German Foreign Minister Frank-Walter Steinmeier and NATO Secretary-General Jens Stoltenberg at a meeting in Berlin in June 2015. In a newspaper interview published Sunday, June 19, 2016, Steinmeier spoke against what he deemed excessive military posturing and warmongering by NATO allies.

German Foreign Minister Frank-Walter Steinmeier and NATO Secretary-General Jens Stoltenberg at a meeting in Berlin in June 2015. In a newspaper interview published Sunday, June 19, 2016, Steinmeier spoke against what he deemed excessive military posturing and warmongering by NATO allies. (NATO)

STUTTGART, Germany — The German foreign minister’s recent allegations of “saber-rattling” by NATO have exposed a possible rift in the alliance that could test its unity on how it deals with Russia just weeks before leaders gather for a key summit.

German Foreign Minister Frank-Walter Steinmeier raised eyebrows over the weekend when he spoke in an interview against what he deemed excessive military posturing and war-mongering by NATO allies, who have been involved in high-profile war games in eastern Europe, along Russia’s periphery.

“What we should not do now is further inflame the situation with loud saber-rattling and war-mongering,” Steinmeier said in an interview with the newspaper Bild am Sonntag. “Anyone who believes that symbolic tank parades on the alliance’s eastern border will increase security is wrong. We would be well advised not to deliver up any excuses for a new, old confrontation.”

The rare public scolding of NATO comes at a time when allies are attempting to project a sense of unity ahead of a major summit next month in Warsaw.

The accusations of “saber-rattling” were rejected by allies, especially those in eastern regions unnerved by Russia’s recent military buildup, as well as inside Germany itself.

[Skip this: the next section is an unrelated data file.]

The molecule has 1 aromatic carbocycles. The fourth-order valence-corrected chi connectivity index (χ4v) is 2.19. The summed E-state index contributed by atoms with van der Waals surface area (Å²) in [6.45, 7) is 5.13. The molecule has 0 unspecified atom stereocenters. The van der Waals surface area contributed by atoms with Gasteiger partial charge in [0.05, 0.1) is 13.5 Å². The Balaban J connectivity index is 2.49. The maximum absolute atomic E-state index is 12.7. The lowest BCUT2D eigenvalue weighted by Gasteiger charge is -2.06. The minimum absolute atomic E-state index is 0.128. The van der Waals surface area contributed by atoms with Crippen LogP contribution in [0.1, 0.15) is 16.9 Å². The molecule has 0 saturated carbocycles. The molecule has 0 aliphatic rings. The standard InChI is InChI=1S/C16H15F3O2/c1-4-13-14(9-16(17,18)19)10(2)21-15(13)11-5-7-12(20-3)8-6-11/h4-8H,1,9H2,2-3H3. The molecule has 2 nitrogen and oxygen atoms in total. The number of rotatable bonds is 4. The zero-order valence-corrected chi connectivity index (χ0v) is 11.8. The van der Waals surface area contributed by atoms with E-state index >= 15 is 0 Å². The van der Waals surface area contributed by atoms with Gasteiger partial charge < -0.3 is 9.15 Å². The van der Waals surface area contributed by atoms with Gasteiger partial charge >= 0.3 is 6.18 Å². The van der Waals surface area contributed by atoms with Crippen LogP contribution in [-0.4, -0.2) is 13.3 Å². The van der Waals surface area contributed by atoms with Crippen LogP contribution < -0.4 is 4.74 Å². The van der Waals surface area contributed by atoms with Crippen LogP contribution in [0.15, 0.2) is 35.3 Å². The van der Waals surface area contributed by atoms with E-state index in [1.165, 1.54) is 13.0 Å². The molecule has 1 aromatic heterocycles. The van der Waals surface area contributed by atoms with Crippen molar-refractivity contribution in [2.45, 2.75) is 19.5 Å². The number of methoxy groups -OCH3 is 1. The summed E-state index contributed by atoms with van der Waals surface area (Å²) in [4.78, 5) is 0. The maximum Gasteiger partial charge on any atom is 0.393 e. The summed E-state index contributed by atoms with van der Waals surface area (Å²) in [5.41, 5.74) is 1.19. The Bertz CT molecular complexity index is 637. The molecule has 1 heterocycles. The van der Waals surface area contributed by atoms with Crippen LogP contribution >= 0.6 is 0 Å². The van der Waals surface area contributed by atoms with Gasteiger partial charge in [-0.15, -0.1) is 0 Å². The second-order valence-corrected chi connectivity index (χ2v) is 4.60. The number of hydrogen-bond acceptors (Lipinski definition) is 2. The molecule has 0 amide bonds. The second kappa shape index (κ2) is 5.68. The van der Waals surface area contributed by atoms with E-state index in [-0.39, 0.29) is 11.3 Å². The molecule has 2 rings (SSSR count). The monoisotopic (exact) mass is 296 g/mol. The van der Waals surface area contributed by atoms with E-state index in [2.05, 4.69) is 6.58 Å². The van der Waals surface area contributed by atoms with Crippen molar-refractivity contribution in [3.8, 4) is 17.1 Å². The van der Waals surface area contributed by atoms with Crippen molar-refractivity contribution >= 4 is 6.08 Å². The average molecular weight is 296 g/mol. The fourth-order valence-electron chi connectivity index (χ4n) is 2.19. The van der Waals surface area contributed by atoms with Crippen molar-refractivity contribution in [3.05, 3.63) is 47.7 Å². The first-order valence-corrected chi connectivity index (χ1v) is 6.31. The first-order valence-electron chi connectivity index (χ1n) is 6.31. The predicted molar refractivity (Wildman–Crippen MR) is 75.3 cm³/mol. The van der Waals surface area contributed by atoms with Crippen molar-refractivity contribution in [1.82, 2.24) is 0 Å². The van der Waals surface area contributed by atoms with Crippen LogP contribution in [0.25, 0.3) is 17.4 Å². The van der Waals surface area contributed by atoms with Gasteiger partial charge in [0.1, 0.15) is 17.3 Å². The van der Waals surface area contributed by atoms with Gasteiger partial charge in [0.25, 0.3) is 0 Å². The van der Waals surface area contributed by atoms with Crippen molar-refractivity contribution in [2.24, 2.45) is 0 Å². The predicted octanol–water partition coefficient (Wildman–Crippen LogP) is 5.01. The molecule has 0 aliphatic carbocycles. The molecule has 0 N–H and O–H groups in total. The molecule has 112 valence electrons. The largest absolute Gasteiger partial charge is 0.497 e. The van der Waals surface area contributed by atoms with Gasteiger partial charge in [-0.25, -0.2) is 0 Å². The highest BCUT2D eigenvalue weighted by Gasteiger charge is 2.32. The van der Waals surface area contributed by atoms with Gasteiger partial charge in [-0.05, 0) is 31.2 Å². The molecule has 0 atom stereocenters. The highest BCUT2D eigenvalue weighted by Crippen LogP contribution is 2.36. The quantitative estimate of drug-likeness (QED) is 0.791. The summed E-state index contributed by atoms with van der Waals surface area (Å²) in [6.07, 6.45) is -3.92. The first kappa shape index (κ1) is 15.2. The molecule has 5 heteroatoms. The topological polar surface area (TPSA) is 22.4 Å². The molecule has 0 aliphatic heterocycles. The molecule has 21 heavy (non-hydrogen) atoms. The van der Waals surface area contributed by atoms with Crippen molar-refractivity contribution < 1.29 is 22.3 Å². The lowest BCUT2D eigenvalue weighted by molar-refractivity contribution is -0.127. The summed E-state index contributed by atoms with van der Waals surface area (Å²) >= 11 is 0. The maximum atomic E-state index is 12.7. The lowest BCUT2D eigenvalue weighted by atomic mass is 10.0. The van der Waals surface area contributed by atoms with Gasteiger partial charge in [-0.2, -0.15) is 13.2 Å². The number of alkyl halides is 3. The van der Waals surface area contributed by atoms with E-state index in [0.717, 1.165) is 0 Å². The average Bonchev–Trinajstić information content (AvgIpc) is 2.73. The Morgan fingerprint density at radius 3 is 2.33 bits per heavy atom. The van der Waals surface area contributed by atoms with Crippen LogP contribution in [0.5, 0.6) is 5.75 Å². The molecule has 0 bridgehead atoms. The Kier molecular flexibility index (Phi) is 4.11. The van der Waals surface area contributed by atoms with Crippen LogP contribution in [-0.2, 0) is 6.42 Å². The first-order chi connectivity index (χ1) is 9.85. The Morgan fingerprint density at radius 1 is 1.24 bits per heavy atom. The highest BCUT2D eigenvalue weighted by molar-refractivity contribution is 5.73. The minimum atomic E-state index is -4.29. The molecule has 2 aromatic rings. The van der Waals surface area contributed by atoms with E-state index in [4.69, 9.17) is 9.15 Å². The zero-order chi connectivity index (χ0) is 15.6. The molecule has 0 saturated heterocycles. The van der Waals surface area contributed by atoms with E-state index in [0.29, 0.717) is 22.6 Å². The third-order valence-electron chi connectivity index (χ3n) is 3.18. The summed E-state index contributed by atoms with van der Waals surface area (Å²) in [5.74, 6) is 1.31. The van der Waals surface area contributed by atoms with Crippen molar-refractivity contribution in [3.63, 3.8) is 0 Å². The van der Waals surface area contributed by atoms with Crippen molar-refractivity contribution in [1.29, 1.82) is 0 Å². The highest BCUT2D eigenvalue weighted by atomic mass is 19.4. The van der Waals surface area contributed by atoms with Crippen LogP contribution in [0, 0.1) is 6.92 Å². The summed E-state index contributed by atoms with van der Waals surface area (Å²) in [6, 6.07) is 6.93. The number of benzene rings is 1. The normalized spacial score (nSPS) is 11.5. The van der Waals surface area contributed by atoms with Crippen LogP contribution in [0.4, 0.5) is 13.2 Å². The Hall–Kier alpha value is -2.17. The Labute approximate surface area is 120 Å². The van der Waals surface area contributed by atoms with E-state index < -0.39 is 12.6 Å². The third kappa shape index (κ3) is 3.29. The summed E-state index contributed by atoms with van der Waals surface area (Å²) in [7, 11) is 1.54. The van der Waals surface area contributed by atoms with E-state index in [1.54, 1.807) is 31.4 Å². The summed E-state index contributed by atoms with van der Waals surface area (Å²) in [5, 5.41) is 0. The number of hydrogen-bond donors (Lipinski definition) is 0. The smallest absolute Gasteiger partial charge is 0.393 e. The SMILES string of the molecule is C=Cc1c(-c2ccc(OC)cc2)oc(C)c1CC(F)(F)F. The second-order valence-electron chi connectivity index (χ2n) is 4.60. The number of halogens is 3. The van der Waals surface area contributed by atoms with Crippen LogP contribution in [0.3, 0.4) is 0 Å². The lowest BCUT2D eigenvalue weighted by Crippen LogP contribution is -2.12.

“These are outrageous accusations,” Norbert Roettgen, the conservative head of the foreign affairs committee in the German parliament, said during a German radio interview Monday. “Even Frank-Walter Steinmeier knows that what he said has no relation to reality.”

Steinmeier’s comments also seem at odds with Germany’s recent pledge to serve as one of four NATO nations to lead a rotational battalion in the Baltics, a notable decision considering Moscow’s anger over the plan and Germany’s historical sense of caution when it comes to deploying force into eastern Europe.

Still, Steinmeier’s critique underscores a persistent tension within NATO that allies have struggled to resolve during the past two years. The alliance is attempting to strike a balance between the demands of countries such as Poland, which seek a more robust NATO presence, and widespread reservations among major NATO players such as Germany about a military build-up so close to Russia’s borders.

As NATO heads of state prepare for next month’s Warsaw summit, where plans will be detailed for the formation of the new multinational battalions in Latvia, Lithuania, Estonia and Poland, ambivalence from Germany’s top diplomat could indicate a crack in unity regarding the West’s overall posture toward Russia.